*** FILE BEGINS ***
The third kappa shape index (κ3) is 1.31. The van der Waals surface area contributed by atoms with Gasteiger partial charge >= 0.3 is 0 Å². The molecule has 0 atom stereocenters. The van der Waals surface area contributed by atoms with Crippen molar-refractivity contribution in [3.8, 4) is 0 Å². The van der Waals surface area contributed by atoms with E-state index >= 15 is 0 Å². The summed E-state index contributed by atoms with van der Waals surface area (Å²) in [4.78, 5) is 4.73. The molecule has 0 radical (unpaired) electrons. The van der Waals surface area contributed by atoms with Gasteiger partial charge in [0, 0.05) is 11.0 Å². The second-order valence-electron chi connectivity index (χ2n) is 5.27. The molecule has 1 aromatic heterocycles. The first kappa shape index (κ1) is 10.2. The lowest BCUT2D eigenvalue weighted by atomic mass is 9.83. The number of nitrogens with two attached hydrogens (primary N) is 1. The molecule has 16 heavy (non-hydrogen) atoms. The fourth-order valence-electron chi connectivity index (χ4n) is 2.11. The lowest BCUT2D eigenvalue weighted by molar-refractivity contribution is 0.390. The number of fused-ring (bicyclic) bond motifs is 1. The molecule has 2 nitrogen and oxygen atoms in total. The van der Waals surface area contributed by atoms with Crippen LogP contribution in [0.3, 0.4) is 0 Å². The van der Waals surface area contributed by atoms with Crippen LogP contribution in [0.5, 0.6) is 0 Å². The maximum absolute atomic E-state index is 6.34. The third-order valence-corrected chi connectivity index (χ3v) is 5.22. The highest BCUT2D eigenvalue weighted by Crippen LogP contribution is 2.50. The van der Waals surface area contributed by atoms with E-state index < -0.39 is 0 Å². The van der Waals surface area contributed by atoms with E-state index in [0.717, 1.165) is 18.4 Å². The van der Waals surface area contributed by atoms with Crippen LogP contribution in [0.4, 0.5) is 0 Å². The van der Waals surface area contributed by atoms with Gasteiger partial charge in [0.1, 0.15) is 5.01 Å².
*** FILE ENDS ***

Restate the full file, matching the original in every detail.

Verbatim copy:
The third kappa shape index (κ3) is 1.31. The van der Waals surface area contributed by atoms with Gasteiger partial charge >= 0.3 is 0 Å². The molecule has 0 atom stereocenters. The van der Waals surface area contributed by atoms with Crippen molar-refractivity contribution in [3.8, 4) is 0 Å². The van der Waals surface area contributed by atoms with E-state index >= 15 is 0 Å². The summed E-state index contributed by atoms with van der Waals surface area (Å²) in [4.78, 5) is 4.73. The molecule has 0 radical (unpaired) electrons. The van der Waals surface area contributed by atoms with Gasteiger partial charge in [0, 0.05) is 11.0 Å². The second-order valence-electron chi connectivity index (χ2n) is 5.27. The molecule has 1 aromatic heterocycles. The first kappa shape index (κ1) is 10.2. The lowest BCUT2D eigenvalue weighted by atomic mass is 9.83. The number of nitrogens with two attached hydrogens (primary N) is 1. The molecule has 16 heavy (non-hydrogen) atoms. The fourth-order valence-electron chi connectivity index (χ4n) is 2.11. The lowest BCUT2D eigenvalue weighted by molar-refractivity contribution is 0.390. The number of fused-ring (bicyclic) bond motifs is 1. The molecule has 2 nitrogen and oxygen atoms in total. The van der Waals surface area contributed by atoms with Crippen LogP contribution in [0.3, 0.4) is 0 Å². The van der Waals surface area contributed by atoms with Crippen LogP contribution in [0.5, 0.6) is 0 Å². The maximum absolute atomic E-state index is 6.34. The third-order valence-corrected chi connectivity index (χ3v) is 5.22. The highest BCUT2D eigenvalue weighted by Crippen LogP contribution is 2.50. The van der Waals surface area contributed by atoms with E-state index < -0.39 is 0 Å². The van der Waals surface area contributed by atoms with E-state index in [0.717, 1.165) is 18.4 Å². The van der Waals surface area contributed by atoms with Crippen LogP contribution in [0.4, 0.5) is 0 Å². The van der Waals surface area contributed by atoms with Gasteiger partial charge in [0.1, 0.15) is 5.01 Å².